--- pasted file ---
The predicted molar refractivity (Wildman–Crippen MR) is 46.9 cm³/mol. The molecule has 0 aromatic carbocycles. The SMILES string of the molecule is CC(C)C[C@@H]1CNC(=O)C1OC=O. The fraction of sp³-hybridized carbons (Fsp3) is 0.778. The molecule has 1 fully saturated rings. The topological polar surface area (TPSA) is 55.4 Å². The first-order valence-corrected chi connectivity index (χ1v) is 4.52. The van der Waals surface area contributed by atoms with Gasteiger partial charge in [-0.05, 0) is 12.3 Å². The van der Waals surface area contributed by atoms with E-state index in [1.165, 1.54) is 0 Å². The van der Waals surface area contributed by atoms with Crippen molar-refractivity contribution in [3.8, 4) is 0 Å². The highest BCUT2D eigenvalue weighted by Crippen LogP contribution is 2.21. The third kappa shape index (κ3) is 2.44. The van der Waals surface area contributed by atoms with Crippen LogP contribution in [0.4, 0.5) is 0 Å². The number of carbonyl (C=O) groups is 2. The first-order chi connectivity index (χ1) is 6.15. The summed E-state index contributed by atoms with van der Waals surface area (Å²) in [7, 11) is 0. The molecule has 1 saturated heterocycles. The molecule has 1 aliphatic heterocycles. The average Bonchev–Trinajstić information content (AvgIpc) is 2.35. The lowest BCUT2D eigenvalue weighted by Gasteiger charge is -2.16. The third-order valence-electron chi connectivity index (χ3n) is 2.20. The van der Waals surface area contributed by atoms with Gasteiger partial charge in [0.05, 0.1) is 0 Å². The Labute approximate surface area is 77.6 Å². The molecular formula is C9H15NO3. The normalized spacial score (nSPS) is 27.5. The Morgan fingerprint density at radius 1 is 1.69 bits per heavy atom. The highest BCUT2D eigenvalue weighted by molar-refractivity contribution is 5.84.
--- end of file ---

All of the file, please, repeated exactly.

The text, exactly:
The predicted molar refractivity (Wildman–Crippen MR) is 46.9 cm³/mol. The molecule has 0 aromatic carbocycles. The SMILES string of the molecule is CC(C)C[C@@H]1CNC(=O)C1OC=O. The fraction of sp³-hybridized carbons (Fsp3) is 0.778. The molecule has 1 fully saturated rings. The topological polar surface area (TPSA) is 55.4 Å². The first-order valence-corrected chi connectivity index (χ1v) is 4.52. The van der Waals surface area contributed by atoms with Gasteiger partial charge in [-0.05, 0) is 12.3 Å². The van der Waals surface area contributed by atoms with E-state index in [1.165, 1.54) is 0 Å². The van der Waals surface area contributed by atoms with Crippen molar-refractivity contribution in [3.8, 4) is 0 Å². The highest BCUT2D eigenvalue weighted by Crippen LogP contribution is 2.21. The third kappa shape index (κ3) is 2.44. The van der Waals surface area contributed by atoms with Crippen LogP contribution in [0.4, 0.5) is 0 Å². The number of carbonyl (C=O) groups is 2. The first-order chi connectivity index (χ1) is 6.15. The summed E-state index contributed by atoms with van der Waals surface area (Å²) in [7, 11) is 0. The molecule has 1 saturated heterocycles. The molecule has 1 aliphatic heterocycles. The average Bonchev–Trinajstić information content (AvgIpc) is 2.35. The lowest BCUT2D eigenvalue weighted by Gasteiger charge is -2.16. The third-order valence-electron chi connectivity index (χ3n) is 2.20. The van der Waals surface area contributed by atoms with Gasteiger partial charge in [0.05, 0.1) is 0 Å². The Labute approximate surface area is 77.6 Å². The molecular formula is C9H15NO3. The normalized spacial score (nSPS) is 27.5. The Morgan fingerprint density at radius 1 is 1.69 bits per heavy atom. The highest BCUT2D eigenvalue weighted by molar-refractivity contribution is 5.84.